An attorney for more than 1,200 women who say they were injured by the Mirena intrauterine device argued before a federal appeals court on Monday that their lawsuit should be revived based on Bayer’s own admissions that its device can perforate the uterus.
But the attorney for Bayer, which successfully argued for summary judgment last year after U.S. District Judge Cathy Seibel of the Southern District of New York disqualified all three of the plaintiffs’ causation experts, said the admissions, contained in internal emails, do not meet the burden of proof for causation.
Mirena delivers a hormone called levonorgestrel that prevents pregnancy for up to five years; labels on Mirena warn that perforation of the uterus can occur when the device is inserted.
But the plaintiffs in the multidistrict litigation argue that Bayer failed to warn Mirena users after 2008 and prior to 2014 that the product could potentially perforate the uterus after the IUD is properly inserted—”secondary perforation” or “spontaneous migration”—and enter a user’s abdominal cavity.
Bayer argues that there is scientific consensus that secondary perforation cannot occur.
The causation experts that the plaintiffs presented for the district court, Bayer argues in its appellate brief, tried to float “cooked up for-this-litigation-only theories that eschewed the scientific method.”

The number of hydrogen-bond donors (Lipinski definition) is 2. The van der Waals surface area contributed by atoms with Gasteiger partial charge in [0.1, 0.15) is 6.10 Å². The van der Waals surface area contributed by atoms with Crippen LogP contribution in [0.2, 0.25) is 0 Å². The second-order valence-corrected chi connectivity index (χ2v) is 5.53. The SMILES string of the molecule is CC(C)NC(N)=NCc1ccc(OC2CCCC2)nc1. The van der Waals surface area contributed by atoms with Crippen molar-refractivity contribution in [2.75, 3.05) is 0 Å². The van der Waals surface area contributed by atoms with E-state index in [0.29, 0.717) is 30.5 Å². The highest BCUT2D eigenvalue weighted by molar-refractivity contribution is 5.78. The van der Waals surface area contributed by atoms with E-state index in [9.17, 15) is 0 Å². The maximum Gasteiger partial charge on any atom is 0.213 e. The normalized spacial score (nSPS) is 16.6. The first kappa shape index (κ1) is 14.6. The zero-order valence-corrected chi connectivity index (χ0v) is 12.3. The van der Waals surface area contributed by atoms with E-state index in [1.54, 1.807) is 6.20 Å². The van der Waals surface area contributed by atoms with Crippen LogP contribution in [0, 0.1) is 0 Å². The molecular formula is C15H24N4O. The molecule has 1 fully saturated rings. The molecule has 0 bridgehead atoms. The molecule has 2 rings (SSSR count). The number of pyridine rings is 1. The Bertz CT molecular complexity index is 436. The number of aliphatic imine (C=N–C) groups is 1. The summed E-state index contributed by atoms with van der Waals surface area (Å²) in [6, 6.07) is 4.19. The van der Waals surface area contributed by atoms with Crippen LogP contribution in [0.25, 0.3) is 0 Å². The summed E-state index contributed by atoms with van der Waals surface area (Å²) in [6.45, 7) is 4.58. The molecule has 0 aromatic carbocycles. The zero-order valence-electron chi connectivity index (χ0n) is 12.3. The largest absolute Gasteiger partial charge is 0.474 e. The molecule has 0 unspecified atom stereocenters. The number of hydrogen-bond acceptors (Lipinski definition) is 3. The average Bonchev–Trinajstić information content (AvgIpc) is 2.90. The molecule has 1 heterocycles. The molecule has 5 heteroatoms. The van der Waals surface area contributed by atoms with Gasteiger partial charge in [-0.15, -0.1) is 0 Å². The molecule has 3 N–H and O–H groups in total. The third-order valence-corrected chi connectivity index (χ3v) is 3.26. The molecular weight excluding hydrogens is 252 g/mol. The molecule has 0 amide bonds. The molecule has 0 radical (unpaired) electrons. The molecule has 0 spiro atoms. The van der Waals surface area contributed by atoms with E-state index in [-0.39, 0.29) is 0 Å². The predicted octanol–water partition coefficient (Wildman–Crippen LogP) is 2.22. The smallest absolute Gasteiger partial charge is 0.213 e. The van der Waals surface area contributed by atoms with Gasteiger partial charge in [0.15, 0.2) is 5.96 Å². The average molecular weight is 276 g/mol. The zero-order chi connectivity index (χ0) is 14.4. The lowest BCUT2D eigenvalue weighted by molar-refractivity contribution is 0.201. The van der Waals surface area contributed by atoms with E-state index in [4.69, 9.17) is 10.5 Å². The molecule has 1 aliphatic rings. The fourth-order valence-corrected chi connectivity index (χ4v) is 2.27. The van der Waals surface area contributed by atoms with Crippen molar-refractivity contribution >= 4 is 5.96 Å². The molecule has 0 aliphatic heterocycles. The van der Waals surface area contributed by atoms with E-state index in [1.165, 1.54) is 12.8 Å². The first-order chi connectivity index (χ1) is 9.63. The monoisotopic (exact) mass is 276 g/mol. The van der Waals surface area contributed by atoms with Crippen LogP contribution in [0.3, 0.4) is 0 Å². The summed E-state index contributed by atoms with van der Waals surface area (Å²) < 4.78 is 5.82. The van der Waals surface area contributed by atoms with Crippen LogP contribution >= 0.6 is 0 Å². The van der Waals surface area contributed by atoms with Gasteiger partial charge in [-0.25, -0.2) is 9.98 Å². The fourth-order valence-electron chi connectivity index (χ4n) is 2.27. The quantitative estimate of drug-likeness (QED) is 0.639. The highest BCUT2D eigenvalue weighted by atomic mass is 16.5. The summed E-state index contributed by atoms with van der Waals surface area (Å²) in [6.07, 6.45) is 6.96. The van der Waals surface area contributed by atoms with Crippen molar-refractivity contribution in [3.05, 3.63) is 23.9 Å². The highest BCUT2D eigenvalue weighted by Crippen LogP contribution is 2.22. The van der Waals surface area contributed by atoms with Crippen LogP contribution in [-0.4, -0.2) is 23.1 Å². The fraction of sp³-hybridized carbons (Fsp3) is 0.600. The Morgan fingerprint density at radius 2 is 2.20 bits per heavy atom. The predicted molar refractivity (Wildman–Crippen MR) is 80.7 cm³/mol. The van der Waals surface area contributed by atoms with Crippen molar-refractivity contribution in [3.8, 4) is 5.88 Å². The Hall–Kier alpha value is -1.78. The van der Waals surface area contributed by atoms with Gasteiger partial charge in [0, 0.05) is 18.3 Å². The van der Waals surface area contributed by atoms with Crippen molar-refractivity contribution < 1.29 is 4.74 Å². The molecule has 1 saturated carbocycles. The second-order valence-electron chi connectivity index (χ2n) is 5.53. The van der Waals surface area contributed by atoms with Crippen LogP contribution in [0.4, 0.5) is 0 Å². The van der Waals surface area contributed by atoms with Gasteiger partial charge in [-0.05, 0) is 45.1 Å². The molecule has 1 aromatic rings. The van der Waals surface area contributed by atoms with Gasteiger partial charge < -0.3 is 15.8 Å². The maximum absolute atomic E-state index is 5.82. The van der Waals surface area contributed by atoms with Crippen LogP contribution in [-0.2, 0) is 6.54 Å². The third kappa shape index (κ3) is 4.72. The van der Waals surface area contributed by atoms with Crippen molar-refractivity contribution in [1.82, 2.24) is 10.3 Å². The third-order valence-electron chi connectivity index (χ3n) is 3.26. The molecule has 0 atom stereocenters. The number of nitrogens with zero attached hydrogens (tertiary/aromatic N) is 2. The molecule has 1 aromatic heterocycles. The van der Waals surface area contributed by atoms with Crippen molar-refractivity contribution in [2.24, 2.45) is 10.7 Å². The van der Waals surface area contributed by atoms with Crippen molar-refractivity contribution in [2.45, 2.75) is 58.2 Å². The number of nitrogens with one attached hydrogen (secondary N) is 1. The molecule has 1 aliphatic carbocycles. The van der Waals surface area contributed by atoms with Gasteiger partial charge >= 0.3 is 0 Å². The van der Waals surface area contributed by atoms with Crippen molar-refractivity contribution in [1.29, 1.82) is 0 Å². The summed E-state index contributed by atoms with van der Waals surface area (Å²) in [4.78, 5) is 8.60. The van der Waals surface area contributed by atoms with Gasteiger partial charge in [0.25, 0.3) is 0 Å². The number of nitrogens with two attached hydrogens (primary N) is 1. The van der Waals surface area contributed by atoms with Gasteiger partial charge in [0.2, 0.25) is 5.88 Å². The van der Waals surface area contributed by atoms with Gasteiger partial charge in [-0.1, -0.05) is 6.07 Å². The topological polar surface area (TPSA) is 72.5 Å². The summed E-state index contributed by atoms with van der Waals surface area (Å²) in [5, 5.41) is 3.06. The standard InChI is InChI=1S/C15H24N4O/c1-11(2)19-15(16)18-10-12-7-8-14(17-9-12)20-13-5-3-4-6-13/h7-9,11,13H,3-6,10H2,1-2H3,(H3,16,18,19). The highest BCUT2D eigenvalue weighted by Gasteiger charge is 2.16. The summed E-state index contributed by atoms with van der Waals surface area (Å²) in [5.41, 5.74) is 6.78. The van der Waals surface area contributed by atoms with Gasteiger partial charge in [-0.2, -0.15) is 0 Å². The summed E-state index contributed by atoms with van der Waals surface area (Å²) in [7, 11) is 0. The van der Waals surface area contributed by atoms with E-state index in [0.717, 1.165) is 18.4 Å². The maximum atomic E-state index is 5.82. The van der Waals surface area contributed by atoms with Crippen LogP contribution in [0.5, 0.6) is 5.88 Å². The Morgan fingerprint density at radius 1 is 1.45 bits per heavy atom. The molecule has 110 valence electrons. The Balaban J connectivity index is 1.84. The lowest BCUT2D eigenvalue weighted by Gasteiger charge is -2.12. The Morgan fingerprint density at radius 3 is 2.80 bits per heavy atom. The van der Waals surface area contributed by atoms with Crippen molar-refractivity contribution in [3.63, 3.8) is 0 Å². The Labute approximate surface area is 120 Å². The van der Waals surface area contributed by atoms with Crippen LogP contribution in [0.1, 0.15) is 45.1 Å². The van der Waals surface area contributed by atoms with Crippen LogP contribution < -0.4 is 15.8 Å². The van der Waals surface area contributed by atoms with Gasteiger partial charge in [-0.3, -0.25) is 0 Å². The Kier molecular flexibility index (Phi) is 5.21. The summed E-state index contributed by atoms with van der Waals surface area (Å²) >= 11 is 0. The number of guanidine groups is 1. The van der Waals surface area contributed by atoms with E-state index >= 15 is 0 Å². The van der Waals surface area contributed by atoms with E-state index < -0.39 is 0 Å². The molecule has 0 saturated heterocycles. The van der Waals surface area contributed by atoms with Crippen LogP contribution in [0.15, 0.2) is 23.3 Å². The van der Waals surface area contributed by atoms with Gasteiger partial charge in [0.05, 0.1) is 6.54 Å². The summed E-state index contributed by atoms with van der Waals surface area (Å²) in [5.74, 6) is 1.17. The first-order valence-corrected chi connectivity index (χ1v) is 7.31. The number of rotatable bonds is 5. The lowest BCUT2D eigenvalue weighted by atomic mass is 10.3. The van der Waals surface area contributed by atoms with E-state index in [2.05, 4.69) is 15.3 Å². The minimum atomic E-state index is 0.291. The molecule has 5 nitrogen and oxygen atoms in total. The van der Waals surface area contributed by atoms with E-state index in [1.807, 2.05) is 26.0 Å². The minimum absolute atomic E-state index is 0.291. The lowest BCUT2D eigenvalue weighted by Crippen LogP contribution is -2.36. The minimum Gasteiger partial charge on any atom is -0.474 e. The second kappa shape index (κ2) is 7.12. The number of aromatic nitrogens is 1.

For example, one of the experts, Roger Young, an OB/GYN, whose analysis included a study of pig hearts that he said could shed light on the human uterus because uteruses that he had removed for hysterectomies resembled “pig hearts that my grandmother used to buy,” according to Bayer’s brief.
After Seibel disqualified the plaintiffs’ experts, finding that they did not meet the standard established under Daubert v. Merrell Dow Pharmaceuticals, 509 U.S. 579 (1993), Bayer moved for summary judgment.
The plaintiffs argued that, in the absence of its experts, internal statements by Bayer employees establish causation, such as a 2004 email to a Bayer drug safety officer stating that “of course” there are cases in which the IUD migrated through the uterine wall either by itself or with the “help of uterine contractions.”
Seibel waved off the plaintiffs’ argument that it didn’t need causation experts to explain to “simple soft-tissue cases” to a jury of laypersons and said using the “out of context” statements of Bayer employees would leave jurors “at sea” as well as “stifle free discussion of adverse event reports and potential label changes, and discourage pharmaceutical companies and other manufacturers from open discourse.”
At oral arguments before a panel of the U.S. Court of Appeals for the Second Circuit, Jay Breakstone of Parker Waichman, argued that Bayer’s admissions as succinct and as direct as a statement of “I love you,” or a defendant in a criminal case saying “I did it,” and thus would be easy enough for jurors to understand without an expert.
“The jury doesn’t need an expert to understand that,” Breakstone said.
But, arguing for Bayer, Lisa Blatt of Arnold & Porter Kaye Scholer argued that the admissions amounted to employees commenting on case reports, which she said would not be admissible by an expert.
“It would be the height of all irony … to say, ‘Well, my experts just got excluded, but could I rely on something else that’s unreliable?’” Blatt said.
During arguments by Breakstone, the judges on the panel, Judges Reena Raggi and John Walker Jr., appeared skeptical about the strength of the employee communiques to meet the Daubert standard.
“It doesn’t admit anything itself,” Raggi said of the admissions. “It acknowledges that there are reports.”